ddelmonte tips news that the ESA's CryoSat spacecraft has detected a sharp increase in the rate at which ice is being lost in a previously stable section of Antarctica. In 2009, glaciers at the Southern Antarctic Peninsula began rapidly shedding ice into the ocean, at a rate of roughly 60 cubic kilometers per year (abstract). From the ESA's press release: This makes the region one of the largest contributors to sea-level rise in Antarctica, having added about 300 cubic km of water into the ocean in the past six years. Some glaciers along the coastal expanse are currently lowering by as much as four m each year. Prior to 2009, the 750 km-long Southern Antarctic Peninsula showed no signs of change. ... The ice loss in the region is so large that it has even caused small changes in Earth’s gravity field, detected by NASA’s GRACE mission. Climate models show that the sudden change cannot be explained by changes in snowfall or air temperature. Instead, the team attributes the rapid ice loss to warming oceans.

    Read more of this story at Slashdot.

  • Ads Based On Browsing History Are Coming To All Firefox Users
    An anonymous reader writes: Mozilla has announced plans to launch a feature called "Suggested Tiles," which will provide sponsored recommendations to visit certain websites when other websites show up in the user's new tab page. The tiles will begin to show up for beta channel users next week, and the company is asking for feedback. For testing purposes, users will only see Suggested Tiles "promoting Firefox for Android, Firefox Marketplace, and other Mozilla causes." It's not yet known what websites will show up on the tiles when the feature launches later this summer. The company says, "With Suggested Tiles, we want to show the world that it is possible to do relevant advertising and content recommendations while still respecting users’ privacy and giving them control over their data."

    Read more of this story at Slashdot.

  • India Targets July/August To Test Its Space Shuttle
    New submitter gubol123 writes with news that India is close to launching its own space shuttle for the first time. Their space program, ISRO, is planning the shuttle's first test flight for some time in July or August. The unmanned shuttle will fly to a height of approximately 70 kilometers before splashing down in the Bay of Bengal. Oddly, the vehicle itself probably won't be recovered. When it lands in the water, it will sink, and there are no plans to try to bring it back to the surface. The most important obstacles are surviving re-entry and simply staying intact during splashdown. Scientists and ISRO engineers are hoping the shuttle program, when finished, will drop the cost of placing objects in orbit by a factor of 10.

    Read more of this story at Slashdot.

  • How Java Changed Programming Forever
    snydeq writes: With Java hitting its 20th anniversary this week, Elliotte Rusty Harold discusses how the language changed the art and business of programming, turning on a generation of coders. Infoworld reports: "Java's core strength was that it was built to be a practical tool for getting work done. It popularized good ideas from earlier languages by repackaging them in a format that was familiar to the average C coder, though (unlike C++ and Objective-C) Java was not a strict superset of C. Indeed it was precisely this willingness to not only add but also remove features that made Java so much simpler and easier to learn than other object-oriented C descendants."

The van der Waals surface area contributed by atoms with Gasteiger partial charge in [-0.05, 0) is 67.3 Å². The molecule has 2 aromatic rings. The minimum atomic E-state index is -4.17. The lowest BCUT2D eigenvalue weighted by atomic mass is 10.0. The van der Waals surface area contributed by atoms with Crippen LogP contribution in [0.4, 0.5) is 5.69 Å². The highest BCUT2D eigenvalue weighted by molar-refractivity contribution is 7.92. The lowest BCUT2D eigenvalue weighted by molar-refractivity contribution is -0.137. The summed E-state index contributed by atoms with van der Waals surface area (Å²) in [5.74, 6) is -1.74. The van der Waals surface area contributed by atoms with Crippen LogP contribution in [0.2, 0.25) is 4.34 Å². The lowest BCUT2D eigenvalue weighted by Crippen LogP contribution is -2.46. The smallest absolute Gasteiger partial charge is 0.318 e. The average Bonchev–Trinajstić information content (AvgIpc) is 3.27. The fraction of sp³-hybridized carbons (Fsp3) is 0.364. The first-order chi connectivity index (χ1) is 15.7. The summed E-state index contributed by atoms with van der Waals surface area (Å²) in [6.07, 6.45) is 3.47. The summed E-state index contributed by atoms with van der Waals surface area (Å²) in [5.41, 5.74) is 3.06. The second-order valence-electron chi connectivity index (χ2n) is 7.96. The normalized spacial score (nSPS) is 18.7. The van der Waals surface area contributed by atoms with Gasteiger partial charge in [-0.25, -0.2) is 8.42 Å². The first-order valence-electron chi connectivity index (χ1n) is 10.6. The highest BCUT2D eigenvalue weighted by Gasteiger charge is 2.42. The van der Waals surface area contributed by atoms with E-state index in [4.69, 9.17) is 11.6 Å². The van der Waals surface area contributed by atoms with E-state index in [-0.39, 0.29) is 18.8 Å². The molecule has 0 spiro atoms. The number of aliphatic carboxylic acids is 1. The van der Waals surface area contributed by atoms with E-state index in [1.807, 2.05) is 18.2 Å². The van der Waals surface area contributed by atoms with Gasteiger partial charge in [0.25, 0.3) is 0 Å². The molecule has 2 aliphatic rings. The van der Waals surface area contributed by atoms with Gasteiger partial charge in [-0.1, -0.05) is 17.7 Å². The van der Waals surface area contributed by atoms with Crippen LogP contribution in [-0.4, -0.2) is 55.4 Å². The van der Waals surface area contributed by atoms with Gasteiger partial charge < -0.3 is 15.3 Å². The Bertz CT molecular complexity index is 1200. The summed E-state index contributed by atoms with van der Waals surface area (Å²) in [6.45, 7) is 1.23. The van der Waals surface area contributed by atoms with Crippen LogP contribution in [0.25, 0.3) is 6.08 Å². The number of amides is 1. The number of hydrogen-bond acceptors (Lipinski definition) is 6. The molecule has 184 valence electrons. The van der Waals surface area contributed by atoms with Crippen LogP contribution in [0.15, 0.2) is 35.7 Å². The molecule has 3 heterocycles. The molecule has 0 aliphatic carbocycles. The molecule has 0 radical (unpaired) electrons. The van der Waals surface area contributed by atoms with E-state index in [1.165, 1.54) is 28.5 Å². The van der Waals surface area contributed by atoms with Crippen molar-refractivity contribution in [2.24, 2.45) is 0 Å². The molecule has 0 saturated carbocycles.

Read more of this story at Slashdot.

  • Factory Reset On Millions of Android Devices Doesn't Wipe Storage
    Bismillah writes: Ross Anderson and Laurent Simon of Cambridge University studied a range of Android devices and found that even though a "factory reset" is supposed to fully wipe storage, it often doesn't. Interestingly enough, full-device encryption could be compromised by the incomplete wiping too. ITnews reports: "The researchers estimated that 500 million Android devices may not fully wipe device disk partitions. As many as 630 million phones may not wipe internal SD cards. Five 'critical failures' were outlined in the researchers' Security Analysis of Android Factory Resets paper.

    Read more of this story at Slashdot.

  • NSA Planned To Hijack Google App Store To Hack Smartphones
    Advocatus Diaboli writes: A newly released top secret document reveals that the NSA planned to hijack Google and Samsung app stores to plant spying software on smartphones. The report on the surveillance project, dubbed "IRRITANT HORN," shows the U.S. and its "Five Eyes" alliance: Canada, the United Kingdom, New Zealand and Australia, were looking at ways to hack smartphones and spy on users. According to The Intercept: "The top-secret document, obtained from NSA whistleblower Edward Snowden, was published Wednesday by CBC News in collaboration with The Intercept. The document outlines a series of tactics that the NSA and its counterparts in the Five Eyes were working on during workshops held in Australia and Canada between November 2011 and February 2012."

    Read more of this story at Slashdot.

  • Musical Organ Created From 49 Floppy Disk Drives